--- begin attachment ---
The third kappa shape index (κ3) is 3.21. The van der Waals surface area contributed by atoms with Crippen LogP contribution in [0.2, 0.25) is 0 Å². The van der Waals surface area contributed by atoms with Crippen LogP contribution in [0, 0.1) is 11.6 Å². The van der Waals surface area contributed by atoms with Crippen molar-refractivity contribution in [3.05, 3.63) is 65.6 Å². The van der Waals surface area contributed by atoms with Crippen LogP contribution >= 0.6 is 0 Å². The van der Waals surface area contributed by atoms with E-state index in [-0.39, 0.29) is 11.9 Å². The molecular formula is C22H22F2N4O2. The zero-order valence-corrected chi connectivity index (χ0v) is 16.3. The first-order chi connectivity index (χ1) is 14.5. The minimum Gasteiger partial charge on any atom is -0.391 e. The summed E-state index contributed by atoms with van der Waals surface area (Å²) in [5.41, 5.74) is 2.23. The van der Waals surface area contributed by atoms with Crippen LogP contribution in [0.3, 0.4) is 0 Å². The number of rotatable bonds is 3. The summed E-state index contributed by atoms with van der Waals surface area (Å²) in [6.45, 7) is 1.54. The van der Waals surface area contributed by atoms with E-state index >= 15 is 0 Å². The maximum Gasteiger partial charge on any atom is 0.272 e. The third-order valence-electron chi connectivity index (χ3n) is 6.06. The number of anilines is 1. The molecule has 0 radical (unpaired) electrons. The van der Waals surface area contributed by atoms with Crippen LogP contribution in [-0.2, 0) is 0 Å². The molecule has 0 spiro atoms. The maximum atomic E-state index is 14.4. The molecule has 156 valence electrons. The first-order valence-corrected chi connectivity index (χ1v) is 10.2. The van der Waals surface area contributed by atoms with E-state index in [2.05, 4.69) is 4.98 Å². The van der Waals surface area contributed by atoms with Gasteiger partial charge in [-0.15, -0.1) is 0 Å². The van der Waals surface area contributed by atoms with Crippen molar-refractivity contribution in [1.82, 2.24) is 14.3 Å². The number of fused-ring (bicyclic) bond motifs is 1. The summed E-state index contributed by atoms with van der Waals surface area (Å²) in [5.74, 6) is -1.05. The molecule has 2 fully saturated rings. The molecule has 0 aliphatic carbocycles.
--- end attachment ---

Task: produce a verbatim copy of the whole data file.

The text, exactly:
The third kappa shape index (κ3) is 3.21. The van der Waals surface area contributed by atoms with Crippen LogP contribution in [0.2, 0.25) is 0 Å². The van der Waals surface area contributed by atoms with Crippen LogP contribution in [0, 0.1) is 11.6 Å². The van der Waals surface area contributed by atoms with Crippen molar-refractivity contribution in [3.05, 3.63) is 65.6 Å². The van der Waals surface area contributed by atoms with Crippen LogP contribution >= 0.6 is 0 Å². The van der Waals surface area contributed by atoms with E-state index in [-0.39, 0.29) is 11.9 Å². The molecular formula is C22H22F2N4O2. The zero-order valence-corrected chi connectivity index (χ0v) is 16.3. The first-order chi connectivity index (χ1) is 14.5. The minimum Gasteiger partial charge on any atom is -0.391 e. The summed E-state index contributed by atoms with van der Waals surface area (Å²) in [5.41, 5.74) is 2.23. The van der Waals surface area contributed by atoms with Crippen LogP contribution in [0.3, 0.4) is 0 Å². The number of rotatable bonds is 3. The summed E-state index contributed by atoms with van der Waals surface area (Å²) in [6.45, 7) is 1.54. The van der Waals surface area contributed by atoms with E-state index >= 15 is 0 Å². The maximum Gasteiger partial charge on any atom is 0.272 e. The third-order valence-electron chi connectivity index (χ3n) is 6.06. The number of anilines is 1. The molecule has 0 radical (unpaired) electrons. The van der Waals surface area contributed by atoms with Crippen LogP contribution in [-0.2, 0) is 0 Å². The molecule has 0 spiro atoms. The maximum atomic E-state index is 14.4. The molecule has 156 valence electrons. The first-order valence-corrected chi connectivity index (χ1v) is 10.2. The van der Waals surface area contributed by atoms with E-state index in [2.05, 4.69) is 4.98 Å². The van der Waals surface area contributed by atoms with Gasteiger partial charge in [-0.15, -0.1) is 0 Å². The van der Waals surface area contributed by atoms with Crippen molar-refractivity contribution in [1.82, 2.24) is 14.3 Å². The number of fused-ring (bicyclic) bond motifs is 1. The summed E-state index contributed by atoms with van der Waals surface area (Å²) in [5.74, 6) is -1.05. The molecule has 2 fully saturated rings. The molecule has 0 aliphatic carbocycles.